Thanks for the link. The article, of course, refers to Time Warner's digital delivery of HBO and other services. That's different from HDTV HBO, although both may be digital MPEG-2. Currently, believe TWC's NTSC HBO can be one of 10 digital channels compressed into a 6-MHz cable slot. But only two HDTV programs fit a 6-MHz slot. Agree HDTV video on demand is a nice concept.
It would be interesting to see a breakdown of the available space--and how it's used--in a typical 750-MHz cable system like that used for the video-on-demand trial. In my NYC TWC system, for example, I just heard an ad touting 40 separate basketball games being available on reserved channels via subscription. TWC here has lots of reserved NTSC channels. But HDTV channels are still very scarce, especially after losing several in the Trade Tower attack.
The article points out TWC had to improve its software to handle some 900 simultaneous requests instead of the 20 they'd planned on. You'd think with a large number of VOD requests even a 750-Mhz system would be overloaded. -- John
Which is why they have the concept of Near VOD. This is made to work in conjunction with a PVR. You log in your request, and sometime over the next hour or three, you get the movie. Another method is to select 1/2 dozen at a time, and you only pay for the ones you watch, when you want them. When you consider that hard disks cost will drop by a factor of 3 or 4 over the next year (pixie dust drives), this could be viable. Makes a lot more sense for BW limited systems.
I've followed the announcements about cable converters with built-in hard drives for VOD. But the sub-links to the initial post, such as the HBO's FAQ about VOD, say the delivery of selected movies is nearly instantaneous.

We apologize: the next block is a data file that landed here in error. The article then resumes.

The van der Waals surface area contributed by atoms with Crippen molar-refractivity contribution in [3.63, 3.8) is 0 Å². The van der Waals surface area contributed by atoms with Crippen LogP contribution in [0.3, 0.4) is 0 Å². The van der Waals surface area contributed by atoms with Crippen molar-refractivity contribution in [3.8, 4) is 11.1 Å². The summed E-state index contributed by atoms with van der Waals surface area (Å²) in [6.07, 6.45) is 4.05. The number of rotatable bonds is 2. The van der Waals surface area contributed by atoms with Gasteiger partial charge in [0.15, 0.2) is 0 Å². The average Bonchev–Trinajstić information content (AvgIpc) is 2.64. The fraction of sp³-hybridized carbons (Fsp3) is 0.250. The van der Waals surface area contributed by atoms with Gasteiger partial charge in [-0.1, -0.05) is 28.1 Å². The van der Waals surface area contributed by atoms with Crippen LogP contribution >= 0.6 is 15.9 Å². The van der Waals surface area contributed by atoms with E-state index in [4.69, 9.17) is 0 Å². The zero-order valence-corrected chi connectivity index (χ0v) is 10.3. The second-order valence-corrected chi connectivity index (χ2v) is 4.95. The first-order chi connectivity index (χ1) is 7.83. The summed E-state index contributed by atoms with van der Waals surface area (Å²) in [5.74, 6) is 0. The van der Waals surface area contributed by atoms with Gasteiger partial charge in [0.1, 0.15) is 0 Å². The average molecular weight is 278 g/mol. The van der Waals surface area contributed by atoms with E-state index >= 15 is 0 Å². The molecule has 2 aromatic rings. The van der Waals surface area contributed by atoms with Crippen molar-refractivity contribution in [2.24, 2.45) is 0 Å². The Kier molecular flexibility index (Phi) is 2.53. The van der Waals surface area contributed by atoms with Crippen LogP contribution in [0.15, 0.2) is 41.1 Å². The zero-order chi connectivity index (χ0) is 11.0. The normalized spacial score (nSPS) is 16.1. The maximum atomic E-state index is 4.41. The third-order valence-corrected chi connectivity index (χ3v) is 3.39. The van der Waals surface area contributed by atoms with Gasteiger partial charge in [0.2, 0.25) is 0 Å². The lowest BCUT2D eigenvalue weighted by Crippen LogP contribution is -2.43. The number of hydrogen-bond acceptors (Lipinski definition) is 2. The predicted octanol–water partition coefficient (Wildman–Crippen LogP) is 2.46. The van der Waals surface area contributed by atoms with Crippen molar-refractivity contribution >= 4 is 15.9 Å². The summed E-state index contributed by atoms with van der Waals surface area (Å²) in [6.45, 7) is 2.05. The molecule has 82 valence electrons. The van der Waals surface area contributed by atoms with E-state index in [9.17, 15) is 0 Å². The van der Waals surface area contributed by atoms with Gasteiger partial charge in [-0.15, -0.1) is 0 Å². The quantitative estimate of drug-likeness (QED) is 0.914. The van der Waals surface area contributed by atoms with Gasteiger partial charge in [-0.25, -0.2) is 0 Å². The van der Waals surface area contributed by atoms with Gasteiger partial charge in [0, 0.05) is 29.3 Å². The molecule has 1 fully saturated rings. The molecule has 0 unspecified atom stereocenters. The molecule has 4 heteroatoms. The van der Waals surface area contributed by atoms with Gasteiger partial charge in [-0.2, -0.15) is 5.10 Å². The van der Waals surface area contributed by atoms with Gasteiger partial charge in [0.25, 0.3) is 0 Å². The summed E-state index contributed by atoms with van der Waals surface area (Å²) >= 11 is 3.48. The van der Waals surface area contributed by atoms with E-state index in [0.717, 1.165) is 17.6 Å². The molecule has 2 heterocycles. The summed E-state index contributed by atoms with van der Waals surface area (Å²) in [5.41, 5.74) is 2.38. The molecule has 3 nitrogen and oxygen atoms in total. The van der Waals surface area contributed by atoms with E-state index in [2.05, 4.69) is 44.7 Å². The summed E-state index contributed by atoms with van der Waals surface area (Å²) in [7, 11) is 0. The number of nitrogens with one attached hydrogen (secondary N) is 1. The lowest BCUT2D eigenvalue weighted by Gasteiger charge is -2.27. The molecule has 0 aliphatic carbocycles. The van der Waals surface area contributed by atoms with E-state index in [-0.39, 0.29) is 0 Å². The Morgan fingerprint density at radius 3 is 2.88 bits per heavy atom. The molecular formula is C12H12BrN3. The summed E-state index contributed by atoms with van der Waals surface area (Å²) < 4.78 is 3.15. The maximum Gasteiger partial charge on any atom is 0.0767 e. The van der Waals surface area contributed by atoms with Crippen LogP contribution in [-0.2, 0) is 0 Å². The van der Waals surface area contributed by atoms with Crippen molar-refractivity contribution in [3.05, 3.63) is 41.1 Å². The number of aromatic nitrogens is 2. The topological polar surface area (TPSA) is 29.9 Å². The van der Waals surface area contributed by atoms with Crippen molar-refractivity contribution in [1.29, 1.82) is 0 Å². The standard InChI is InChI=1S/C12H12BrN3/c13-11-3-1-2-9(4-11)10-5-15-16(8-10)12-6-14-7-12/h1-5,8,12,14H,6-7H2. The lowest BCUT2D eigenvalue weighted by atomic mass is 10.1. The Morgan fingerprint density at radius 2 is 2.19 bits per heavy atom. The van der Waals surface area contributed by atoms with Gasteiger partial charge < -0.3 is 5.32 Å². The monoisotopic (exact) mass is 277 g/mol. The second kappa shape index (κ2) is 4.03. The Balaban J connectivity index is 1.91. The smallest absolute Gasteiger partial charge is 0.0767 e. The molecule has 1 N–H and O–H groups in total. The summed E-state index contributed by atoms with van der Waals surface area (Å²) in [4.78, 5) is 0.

Can't imagine great sales for 'near-VOD' with a 1-3 hour wait for downloads. Currently, if I want to watch most of the lead pay-be-view movie selections, my cable company has a new showing starting every 30 minutes or so.
According to the map at HBO's VOD site, there are only about 3 locations testing it now (including Long Island, NY). It will be interesting to see, if there is an extended wait to download and store selected movies and other productions, whether the ability to pause and rewind playback can outsell viewer's demand for instantaneous entertainment. -- John
The wait will depend on usage and how high up the food chain the movie you are interested in sits at. New releases etc will be very fast as they will have lots of requests, but, as demand grows, bandwidth stays constant. Therefore, either the delay to get a particular movie increases, or the library of movies decreases. As far as the wait goes, thats not that big a deal. Consider Netflix, its "delay" is considerably more than 3 hours.
I don't see anything in that article indicating that the content would be HD. The only mention of HDTV is in this sentence:
AOL Time Warner plans an aggressive rollout of various digital television services -- including HBO On Demand, PVR and HDTV -- by the end of next year with the help of Scientific Atlanta, the set-top box manufacturer.
To my mind, this makes "HBO On Demand", "PVR" and "HDTV" to be separate and distinct services.
Not to say that they couldn't do it, but the article neither states or implies that they what they're testing now has anything to do with high definition television. (Now, iffen they was smart, the makers of these NVOD appliances would make them so that they record an MPEG stream at any rate, from DVB through HD rates, then deliver them back to the main cable STB, which would either decode it itself, or pass it through to an HD decoder, if necessary. That's iffen they was smart ).
-- Mike Scott
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